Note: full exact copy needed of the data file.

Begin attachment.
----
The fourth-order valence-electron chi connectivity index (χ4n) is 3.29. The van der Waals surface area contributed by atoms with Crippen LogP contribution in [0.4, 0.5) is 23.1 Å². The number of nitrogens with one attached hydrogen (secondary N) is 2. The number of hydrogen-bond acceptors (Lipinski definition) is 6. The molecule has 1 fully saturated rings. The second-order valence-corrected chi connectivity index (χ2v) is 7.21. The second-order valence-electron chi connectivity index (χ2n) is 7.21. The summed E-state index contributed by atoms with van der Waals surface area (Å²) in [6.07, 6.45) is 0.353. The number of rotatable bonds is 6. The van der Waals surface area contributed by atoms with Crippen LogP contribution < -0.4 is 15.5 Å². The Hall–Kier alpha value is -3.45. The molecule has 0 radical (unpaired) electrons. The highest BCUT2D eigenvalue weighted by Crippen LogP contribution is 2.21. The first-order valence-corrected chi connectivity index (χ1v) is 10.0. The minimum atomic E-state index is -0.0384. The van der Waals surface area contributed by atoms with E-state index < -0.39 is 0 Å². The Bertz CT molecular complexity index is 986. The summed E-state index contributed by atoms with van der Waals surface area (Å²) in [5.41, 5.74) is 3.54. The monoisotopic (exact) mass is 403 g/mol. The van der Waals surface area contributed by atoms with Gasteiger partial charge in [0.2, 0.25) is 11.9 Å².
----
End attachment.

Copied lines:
The fourth-order valence-electron chi connectivity index (χ4n) is 3.29. The van der Waals surface area contributed by atoms with Crippen LogP contribution in [0.4, 0.5) is 23.1 Å². The number of nitrogens with one attached hydrogen (secondary N) is 2. The number of hydrogen-bond acceptors (Lipinski definition) is 6. The molecule has 1 fully saturated rings. The second-order valence-corrected chi connectivity index (χ2v) is 7.21. The second-order valence-electron chi connectivity index (χ2n) is 7.21. The summed E-state index contributed by atoms with van der Waals surface area (Å²) in [6.07, 6.45) is 0.353. The number of rotatable bonds is 6. The van der Waals surface area contributed by atoms with Crippen LogP contribution < -0.4 is 15.5 Å². The Hall–Kier alpha value is -3.45. The molecule has 0 radical (unpaired) electrons. The highest BCUT2D eigenvalue weighted by Crippen LogP contribution is 2.21. The first-order valence-corrected chi connectivity index (χ1v) is 10.0. The minimum atomic E-state index is -0.0384. The van der Waals surface area contributed by atoms with E-state index < -0.39 is 0 Å². The Bertz CT molecular complexity index is 986. The summed E-state index contributed by atoms with van der Waals surface area (Å²) in [5.41, 5.74) is 3.54. The monoisotopic (exact) mass is 403 g/mol. The van der Waals surface area contributed by atoms with Gasteiger partial charge in [0.2, 0.25) is 11.9 Å².